“We want to be the first state in the nation to make this promise: No college student in California will be denied the right to move through their education because they couldn’t get a seat in the course they needed,” said Darrell Steinberg, the president pro tem of the Senate, who will introduce the bill. “That’s the motivation for this.” Continue reading “Those online courses really do count”
We like to crack a joke about this, but the reality is just too sobering. Consumer credit-card debt in the US has hit an all time high. The poor economy, a consumption-driven culture, and predatory banks offering credit to those who can’t pay. These facts from the current Huffington Post contradict a recent article in Time Magazine celebrating an apparent decline in overall household debt. But if you read the fine pint in the Time article, you see that the gross number drop is cause by massive loan defaults across the country. As Martin Crutsinger writes in Huff Post,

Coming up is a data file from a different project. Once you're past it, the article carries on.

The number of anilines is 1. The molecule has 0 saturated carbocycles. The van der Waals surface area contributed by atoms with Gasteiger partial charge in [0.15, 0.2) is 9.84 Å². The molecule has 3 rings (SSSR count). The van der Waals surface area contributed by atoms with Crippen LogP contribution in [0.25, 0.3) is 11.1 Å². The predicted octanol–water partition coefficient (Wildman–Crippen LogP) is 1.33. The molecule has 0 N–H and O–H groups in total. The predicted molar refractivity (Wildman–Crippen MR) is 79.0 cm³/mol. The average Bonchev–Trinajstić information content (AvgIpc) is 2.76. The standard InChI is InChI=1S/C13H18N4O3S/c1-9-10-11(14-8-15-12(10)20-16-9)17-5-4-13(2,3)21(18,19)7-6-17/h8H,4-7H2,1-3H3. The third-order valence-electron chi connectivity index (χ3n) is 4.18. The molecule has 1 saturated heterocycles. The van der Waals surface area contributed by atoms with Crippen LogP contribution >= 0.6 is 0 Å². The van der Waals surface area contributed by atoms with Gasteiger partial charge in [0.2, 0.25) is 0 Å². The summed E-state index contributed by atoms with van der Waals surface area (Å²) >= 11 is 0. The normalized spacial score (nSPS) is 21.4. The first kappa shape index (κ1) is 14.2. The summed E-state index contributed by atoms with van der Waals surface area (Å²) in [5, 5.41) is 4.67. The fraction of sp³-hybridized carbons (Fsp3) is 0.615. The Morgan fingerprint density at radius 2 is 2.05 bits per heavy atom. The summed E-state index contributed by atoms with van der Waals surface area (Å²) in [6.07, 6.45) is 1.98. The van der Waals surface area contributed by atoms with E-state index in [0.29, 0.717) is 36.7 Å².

Americans swiped their credit cards more often in October and borrowed more to attend school and buy cars. The increases drove U.S. consumer debt to an all-time high.
The Federal Reserve said Friday that consumers increased their borrowing by $14.2 billion in October from September. Total borrowing rose to a record $2.75 trillion. Continue reading “American maxing out their credit cards”
“In the 2012 edition of Occupy Money released this month, Professor Margrit Kennedy writes that a stunning 35% to 40% of everything we buy goes to interest. This interest goes to bankers, financiers, and bondholders, who take a 35% to 40% cut of our gross domestic product.” So says an article in today’s Asia Times by Ellen Brown, entitled “Why Bankers Rule the World.”